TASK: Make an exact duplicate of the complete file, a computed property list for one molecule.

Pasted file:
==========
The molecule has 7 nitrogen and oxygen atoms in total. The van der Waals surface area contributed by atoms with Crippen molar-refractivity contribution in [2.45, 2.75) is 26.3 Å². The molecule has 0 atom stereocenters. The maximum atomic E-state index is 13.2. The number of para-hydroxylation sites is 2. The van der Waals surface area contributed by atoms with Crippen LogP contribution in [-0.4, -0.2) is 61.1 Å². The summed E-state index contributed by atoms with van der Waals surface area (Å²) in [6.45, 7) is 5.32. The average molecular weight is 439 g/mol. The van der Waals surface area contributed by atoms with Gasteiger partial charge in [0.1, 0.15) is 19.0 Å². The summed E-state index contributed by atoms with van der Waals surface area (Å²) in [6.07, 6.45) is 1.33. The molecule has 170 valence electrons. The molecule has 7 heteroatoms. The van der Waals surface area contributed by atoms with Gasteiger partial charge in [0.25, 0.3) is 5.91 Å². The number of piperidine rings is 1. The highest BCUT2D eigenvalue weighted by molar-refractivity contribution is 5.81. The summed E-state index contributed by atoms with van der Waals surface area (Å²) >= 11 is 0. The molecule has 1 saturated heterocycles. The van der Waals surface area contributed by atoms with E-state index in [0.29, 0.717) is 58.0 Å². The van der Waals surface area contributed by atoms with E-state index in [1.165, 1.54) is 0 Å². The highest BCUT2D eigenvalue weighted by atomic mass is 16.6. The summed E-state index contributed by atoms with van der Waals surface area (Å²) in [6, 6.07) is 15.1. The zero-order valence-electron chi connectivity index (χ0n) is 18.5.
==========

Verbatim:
The molecule has 7 nitrogen and oxygen atoms in total. The van der Waals surface area contributed by atoms with Crippen molar-refractivity contribution in [2.45, 2.75) is 26.3 Å². The molecule has 0 atom stereocenters. The maximum atomic E-state index is 13.2. The number of para-hydroxylation sites is 2. The van der Waals surface area contributed by atoms with Crippen LogP contribution in [-0.4, -0.2) is 61.1 Å². The summed E-state index contributed by atoms with van der Waals surface area (Å²) in [6.45, 7) is 5.32. The average molecular weight is 439 g/mol. The van der Waals surface area contributed by atoms with Gasteiger partial charge in [0.1, 0.15) is 19.0 Å². The summed E-state index contributed by atoms with van der Waals surface area (Å²) in [6.07, 6.45) is 1.33. The molecule has 170 valence electrons. The molecule has 7 heteroatoms. The van der Waals surface area contributed by atoms with Gasteiger partial charge in [0.25, 0.3) is 5.91 Å². The number of piperidine rings is 1. The highest BCUT2D eigenvalue weighted by molar-refractivity contribution is 5.81. The summed E-state index contributed by atoms with van der Waals surface area (Å²) >= 11 is 0. The molecule has 1 saturated heterocycles. The van der Waals surface area contributed by atoms with E-state index in [0.29, 0.717) is 58.0 Å². The van der Waals surface area contributed by atoms with E-state index in [1.165, 1.54) is 0 Å². The highest BCUT2D eigenvalue weighted by atomic mass is 16.6. The summed E-state index contributed by atoms with van der Waals surface area (Å²) in [6, 6.07) is 15.1. The zero-order valence-electron chi connectivity index (χ0n) is 18.5.